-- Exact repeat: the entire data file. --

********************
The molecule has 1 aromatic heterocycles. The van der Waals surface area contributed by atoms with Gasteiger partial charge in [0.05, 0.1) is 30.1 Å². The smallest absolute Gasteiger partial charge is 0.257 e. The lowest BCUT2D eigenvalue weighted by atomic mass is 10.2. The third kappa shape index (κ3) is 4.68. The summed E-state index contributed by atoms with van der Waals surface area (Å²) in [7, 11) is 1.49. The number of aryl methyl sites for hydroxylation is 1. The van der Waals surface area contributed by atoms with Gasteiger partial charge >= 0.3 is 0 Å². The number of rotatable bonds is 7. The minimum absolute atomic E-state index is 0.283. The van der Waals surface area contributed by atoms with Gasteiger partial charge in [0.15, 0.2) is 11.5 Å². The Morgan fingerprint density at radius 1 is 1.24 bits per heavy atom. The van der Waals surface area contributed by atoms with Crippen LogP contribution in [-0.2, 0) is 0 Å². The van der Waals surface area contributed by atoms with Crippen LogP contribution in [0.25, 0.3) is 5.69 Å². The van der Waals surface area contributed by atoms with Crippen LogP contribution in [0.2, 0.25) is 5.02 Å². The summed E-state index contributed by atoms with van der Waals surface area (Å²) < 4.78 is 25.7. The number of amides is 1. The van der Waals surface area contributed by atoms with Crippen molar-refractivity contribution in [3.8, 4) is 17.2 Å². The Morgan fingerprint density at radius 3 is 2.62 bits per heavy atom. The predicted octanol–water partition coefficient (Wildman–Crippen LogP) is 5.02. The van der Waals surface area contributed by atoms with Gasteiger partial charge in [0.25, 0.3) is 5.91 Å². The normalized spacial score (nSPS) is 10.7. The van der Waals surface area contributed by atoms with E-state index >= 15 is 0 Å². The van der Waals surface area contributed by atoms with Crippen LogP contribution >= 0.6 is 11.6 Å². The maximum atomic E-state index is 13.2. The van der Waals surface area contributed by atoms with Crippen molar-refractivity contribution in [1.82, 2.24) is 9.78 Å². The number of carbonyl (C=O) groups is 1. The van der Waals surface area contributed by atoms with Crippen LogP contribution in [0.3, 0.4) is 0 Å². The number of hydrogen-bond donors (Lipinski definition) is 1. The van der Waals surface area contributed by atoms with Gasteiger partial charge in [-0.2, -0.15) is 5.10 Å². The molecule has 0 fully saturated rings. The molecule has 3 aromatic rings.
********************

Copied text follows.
The molecule has 1 aromatic heterocycles. The van der Waals surface area contributed by atoms with Gasteiger partial charge in [0.05, 0.1) is 30.1 Å². The smallest absolute Gasteiger partial charge is 0.257 e. The lowest BCUT2D eigenvalue weighted by atomic mass is 10.2. The third kappa shape index (κ3) is 4.68. The summed E-state index contributed by atoms with van der Waals surface area (Å²) in [7, 11) is 1.49. The number of aryl methyl sites for hydroxylation is 1. The van der Waals surface area contributed by atoms with Gasteiger partial charge >= 0.3 is 0 Å². The number of rotatable bonds is 7. The minimum absolute atomic E-state index is 0.283. The van der Waals surface area contributed by atoms with Gasteiger partial charge in [0.15, 0.2) is 11.5 Å². The Morgan fingerprint density at radius 1 is 1.24 bits per heavy atom. The van der Waals surface area contributed by atoms with Crippen LogP contribution in [-0.2, 0) is 0 Å². The van der Waals surface area contributed by atoms with Crippen LogP contribution in [0.25, 0.3) is 5.69 Å². The van der Waals surface area contributed by atoms with Crippen LogP contribution in [0.2, 0.25) is 5.02 Å². The summed E-state index contributed by atoms with van der Waals surface area (Å²) < 4.78 is 25.7. The number of amides is 1. The van der Waals surface area contributed by atoms with Crippen molar-refractivity contribution in [3.8, 4) is 17.2 Å². The Morgan fingerprint density at radius 3 is 2.62 bits per heavy atom. The predicted octanol–water partition coefficient (Wildman–Crippen LogP) is 5.02. The van der Waals surface area contributed by atoms with Gasteiger partial charge in [0.25, 0.3) is 5.91 Å². The normalized spacial score (nSPS) is 10.7. The van der Waals surface area contributed by atoms with E-state index >= 15 is 0 Å². The van der Waals surface area contributed by atoms with Crippen LogP contribution >= 0.6 is 11.6 Å². The maximum atomic E-state index is 13.2. The van der Waals surface area contributed by atoms with Crippen molar-refractivity contribution in [1.82, 2.24) is 9.78 Å². The number of carbonyl (C=O) groups is 1. The van der Waals surface area contributed by atoms with Crippen LogP contribution in [0.3, 0.4) is 0 Å². The number of hydrogen-bond donors (Lipinski definition) is 1. The van der Waals surface area contributed by atoms with Gasteiger partial charge in [-0.2, -0.15) is 5.10 Å². The molecule has 0 fully saturated rings. The molecule has 3 aromatic rings.